jacquelineb: (stark raving sane!)

The Book of Dragons by Roger Lancelyn Green, illustrations by Krystyna Turska, Puffin Paperback (1973)

Book of Dragons - Front Cover

Front cover of the Book of Dragons

Roger Lancelyn Green is more famous for his collections, similar to this one, of Greek myths, stories of Ancient Egypt, Robin Hood legends, and Arthurian tales. His work was not part of my childhood, but from what I have read, many children who grew up in the 60s and 70s recall these books with fondness.

I can see why this one perhaps does not have the same level of fame. Bringing together dragon stories and trying to present them with any cohesion is a difficult task. The very act of defining what a dragon is fiendishly complicated (more so with European dragons) and further difficulties arise deciding what stories to leave out because of the plethora of myths. Where does a collector being? By geographical location? By era? By type of myth i.e. similar thematic elements?

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Mirrored from jacquelinebrocker.esquinx.net.

jacquelineb: (lady in green)

I first read Nikki Magennis a few months ago when I picked up Best Erotic Romance (edited by Kristina Wright, see here to purchase). Her story, ‘Dawn Chorus’, which closed that anthology, was one of, if not the, standouts. So when Nikki put a call out for reviews (and a free copy) of her self-published anthology Crooked Hearts, I couldn’t resist.

Crooked Hearts cover

And I wasn’t disappointed. Nikki writes elegantly and poetically, a deep sense of both eroticism and romance, and also just the right amount of the grit of reality that doesn’t revel in it, but acknowledges that it is there and affects the way characters perceive the world.

There are touches of bondage and restraint (a creative, theatrical take in ‘Catch Me If You Can’) and submission to pain, as well as the more overt depictions (‘Under His Hand, I Blossom’ especially, an intoxicating D/s story on a mountain hike), and always, there are deep, intense connections between the characters, bonds forged in only a few sentences. Also present are the deeps aches of want and desire – the opening story ‘At the Break of Day’ especially brings this out, as does ‘St Hunna the Holy Washerwoman’, which also ventures into magical realism without quite crossing into the fantastical.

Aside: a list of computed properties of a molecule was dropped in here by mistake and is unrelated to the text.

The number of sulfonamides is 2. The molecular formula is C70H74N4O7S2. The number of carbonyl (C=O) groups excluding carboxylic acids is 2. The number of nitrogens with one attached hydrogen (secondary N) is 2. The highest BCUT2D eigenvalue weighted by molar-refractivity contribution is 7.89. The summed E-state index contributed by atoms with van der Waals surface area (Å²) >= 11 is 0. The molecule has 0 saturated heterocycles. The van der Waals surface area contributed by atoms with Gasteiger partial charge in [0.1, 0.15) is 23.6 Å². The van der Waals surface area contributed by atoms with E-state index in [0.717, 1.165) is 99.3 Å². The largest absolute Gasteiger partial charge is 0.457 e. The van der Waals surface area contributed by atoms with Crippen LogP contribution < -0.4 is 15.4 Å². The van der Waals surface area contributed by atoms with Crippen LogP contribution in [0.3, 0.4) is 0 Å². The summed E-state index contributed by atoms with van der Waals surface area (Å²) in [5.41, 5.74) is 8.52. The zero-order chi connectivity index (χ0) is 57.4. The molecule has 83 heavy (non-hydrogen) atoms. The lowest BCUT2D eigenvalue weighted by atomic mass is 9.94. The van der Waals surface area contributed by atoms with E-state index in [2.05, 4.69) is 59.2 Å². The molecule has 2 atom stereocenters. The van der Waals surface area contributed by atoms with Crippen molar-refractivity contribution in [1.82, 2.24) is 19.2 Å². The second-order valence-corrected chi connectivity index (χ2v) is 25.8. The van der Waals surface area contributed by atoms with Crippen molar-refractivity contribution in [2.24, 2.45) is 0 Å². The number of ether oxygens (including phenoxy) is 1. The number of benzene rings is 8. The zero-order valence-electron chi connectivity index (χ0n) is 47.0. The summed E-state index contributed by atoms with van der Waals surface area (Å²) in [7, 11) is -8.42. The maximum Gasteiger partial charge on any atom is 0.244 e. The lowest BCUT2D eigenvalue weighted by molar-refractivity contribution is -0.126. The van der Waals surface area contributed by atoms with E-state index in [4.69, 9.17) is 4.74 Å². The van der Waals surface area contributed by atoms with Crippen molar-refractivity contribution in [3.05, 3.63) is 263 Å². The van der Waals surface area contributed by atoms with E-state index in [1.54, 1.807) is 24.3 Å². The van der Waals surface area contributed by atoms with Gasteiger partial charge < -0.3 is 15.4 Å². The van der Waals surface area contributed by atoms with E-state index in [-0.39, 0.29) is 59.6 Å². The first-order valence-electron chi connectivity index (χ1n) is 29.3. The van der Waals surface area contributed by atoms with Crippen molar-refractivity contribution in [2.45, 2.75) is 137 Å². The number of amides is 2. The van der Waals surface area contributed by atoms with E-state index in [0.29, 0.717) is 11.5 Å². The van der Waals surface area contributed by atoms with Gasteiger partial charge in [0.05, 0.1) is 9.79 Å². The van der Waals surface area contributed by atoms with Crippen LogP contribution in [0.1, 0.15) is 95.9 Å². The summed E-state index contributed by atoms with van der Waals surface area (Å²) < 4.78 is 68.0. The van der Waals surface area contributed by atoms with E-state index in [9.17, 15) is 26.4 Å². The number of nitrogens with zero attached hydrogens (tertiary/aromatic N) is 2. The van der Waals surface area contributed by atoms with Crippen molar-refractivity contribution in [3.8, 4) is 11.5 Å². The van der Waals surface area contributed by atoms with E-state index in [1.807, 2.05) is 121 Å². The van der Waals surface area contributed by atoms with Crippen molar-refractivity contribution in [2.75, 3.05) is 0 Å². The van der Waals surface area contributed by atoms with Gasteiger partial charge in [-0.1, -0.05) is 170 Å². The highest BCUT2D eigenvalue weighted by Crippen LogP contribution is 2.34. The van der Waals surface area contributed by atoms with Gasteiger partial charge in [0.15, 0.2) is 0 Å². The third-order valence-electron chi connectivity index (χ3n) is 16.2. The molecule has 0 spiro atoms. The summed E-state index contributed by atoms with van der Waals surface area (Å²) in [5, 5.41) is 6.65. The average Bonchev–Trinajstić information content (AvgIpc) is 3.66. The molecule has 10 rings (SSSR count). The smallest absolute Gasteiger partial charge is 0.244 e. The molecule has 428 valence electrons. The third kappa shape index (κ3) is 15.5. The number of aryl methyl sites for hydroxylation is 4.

Erotica it definitely is, but it is not all idealised situations and sex. Characters live in intense relation to each other – the neighbours in ‘Dawn Chorus’, the couple in ‘St Hunna’, even the doctor and waitress in ‘Save Me a Bite’ who encounter each other in a diner. The intensity was only increased by Nikki’s use (for the most part) of first person POV. There is the sex that doesn’t happen, the sex that we want and don’t get, as well as the moments of finding each other. There is also the humour – Dublin-set ‘Picking Apples in Hell’ is particularly funny, and ‘Night Song’, told entirely in dialogue, uses the device to great effect.

I like an anthology that places its stories conscious of the relationship to the others. Crooked Hearts begins with ‘At the Break of Day’ and ends with ‘Dawn Chorus’, which seems very fitting, not only in the time frame of the early hours of the day, but also the desperate need of the first piece contrasted with the deep satisfaction found in the last.

What can I say? I thoroughly recommended Crooked Hearts, and am looking forward to reading more of Nikki’s work.

Crooked Hearts can be purchased at:

Read more about Nikki Magennis and her work at her author website.

Mirrored from jacquelinebrocker.esquinx.net.

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